Carol Chiodo is a writer, scholar, and educator whose work investigates how the material and structural changes in the reproduction, storage and transmission of texts impact the ways we read, write and learn. She holds a Ph.D. degree in Italian Language and Literature and is currently a Postdoctoral Research Associate at the Institute of Sacred Music and the Digital Humanities Lab at Yale University.
Her research explores the interactions between literature and technology from medieval manuscript culture to the present day. She is particularly interested in the relationship between material culture and stylistic innovation. The problem of knowledge management and the history of book, the histories of libraries, universities, and cultural institutions are also pertinent to her work. While technologies change rapidly, the humanities provide a steady vantage point from which to view not just recent developments, but also those effaced by time and obsolescence. This long view of technology takes into account centuries old craft practices and the ideas associated with them in order to better assess and debate the sweeping changes in the nature of technology that are underway.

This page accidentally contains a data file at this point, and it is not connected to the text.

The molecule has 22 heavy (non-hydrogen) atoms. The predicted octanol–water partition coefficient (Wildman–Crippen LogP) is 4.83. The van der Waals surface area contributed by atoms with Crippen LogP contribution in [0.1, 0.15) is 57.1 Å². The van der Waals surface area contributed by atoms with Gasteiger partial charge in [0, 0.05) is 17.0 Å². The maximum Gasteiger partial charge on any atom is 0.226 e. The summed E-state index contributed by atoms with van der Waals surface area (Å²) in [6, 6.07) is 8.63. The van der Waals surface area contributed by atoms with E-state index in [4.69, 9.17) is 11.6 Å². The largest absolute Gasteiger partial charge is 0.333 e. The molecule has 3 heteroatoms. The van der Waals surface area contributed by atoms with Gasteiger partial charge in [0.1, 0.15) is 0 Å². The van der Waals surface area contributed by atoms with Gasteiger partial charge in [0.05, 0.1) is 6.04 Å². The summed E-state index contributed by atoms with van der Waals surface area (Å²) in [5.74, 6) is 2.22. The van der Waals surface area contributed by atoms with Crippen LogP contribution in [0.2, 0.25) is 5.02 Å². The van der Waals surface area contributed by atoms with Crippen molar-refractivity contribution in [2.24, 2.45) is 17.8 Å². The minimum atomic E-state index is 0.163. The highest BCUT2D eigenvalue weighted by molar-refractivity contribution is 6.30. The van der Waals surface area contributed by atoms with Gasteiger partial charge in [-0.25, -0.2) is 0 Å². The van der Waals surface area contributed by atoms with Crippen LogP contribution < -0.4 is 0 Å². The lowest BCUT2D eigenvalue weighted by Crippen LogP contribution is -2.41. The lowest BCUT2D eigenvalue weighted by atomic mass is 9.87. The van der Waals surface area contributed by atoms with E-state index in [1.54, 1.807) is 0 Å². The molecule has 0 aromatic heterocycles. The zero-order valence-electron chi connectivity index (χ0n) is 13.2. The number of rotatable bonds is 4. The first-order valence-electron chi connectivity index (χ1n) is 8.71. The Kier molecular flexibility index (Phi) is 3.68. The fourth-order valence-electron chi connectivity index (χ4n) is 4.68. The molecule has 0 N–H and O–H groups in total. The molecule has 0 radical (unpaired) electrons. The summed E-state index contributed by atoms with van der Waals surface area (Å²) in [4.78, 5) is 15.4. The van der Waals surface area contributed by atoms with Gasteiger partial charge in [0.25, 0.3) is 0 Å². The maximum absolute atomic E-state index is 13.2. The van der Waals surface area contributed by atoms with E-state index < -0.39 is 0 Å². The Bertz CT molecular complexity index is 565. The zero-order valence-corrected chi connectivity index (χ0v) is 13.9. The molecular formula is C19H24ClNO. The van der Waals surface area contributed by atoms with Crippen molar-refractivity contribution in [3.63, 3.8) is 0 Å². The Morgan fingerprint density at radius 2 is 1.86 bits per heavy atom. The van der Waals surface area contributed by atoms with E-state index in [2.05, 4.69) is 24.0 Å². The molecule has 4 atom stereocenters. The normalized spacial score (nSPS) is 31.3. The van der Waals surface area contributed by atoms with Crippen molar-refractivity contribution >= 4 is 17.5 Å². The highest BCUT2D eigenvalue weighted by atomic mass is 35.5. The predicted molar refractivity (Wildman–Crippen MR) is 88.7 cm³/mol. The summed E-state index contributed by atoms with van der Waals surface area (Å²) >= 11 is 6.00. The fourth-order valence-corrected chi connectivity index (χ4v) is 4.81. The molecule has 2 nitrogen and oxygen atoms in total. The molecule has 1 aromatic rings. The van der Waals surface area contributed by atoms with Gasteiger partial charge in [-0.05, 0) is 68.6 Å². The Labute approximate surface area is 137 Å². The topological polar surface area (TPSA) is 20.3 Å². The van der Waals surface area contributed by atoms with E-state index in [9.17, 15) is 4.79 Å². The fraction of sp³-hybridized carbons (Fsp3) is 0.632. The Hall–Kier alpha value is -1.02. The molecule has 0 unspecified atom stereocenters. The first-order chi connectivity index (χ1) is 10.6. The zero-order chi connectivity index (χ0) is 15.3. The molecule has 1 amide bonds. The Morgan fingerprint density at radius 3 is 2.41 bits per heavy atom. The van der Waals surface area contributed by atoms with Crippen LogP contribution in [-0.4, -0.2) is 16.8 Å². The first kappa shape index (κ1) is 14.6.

At Yale, she has helped coordinate the Digital Humanities Working Group, an interdisciplinary working group at the Whitney Humanities Center devoted to Yale’s growing digital humanities community. Carol’s current focus is on digital scholarship design and publishing in the humanities, data analysis and visualization, and the curation and deployment of linked open data in special collections.
When not teaching or writing on the digital humanities or Italian literature, or taking advantage of Yale’s special collections, she can sometimes be found on the beach in a small fishing village outside of Genoa, playing the card game Scala quaranta.
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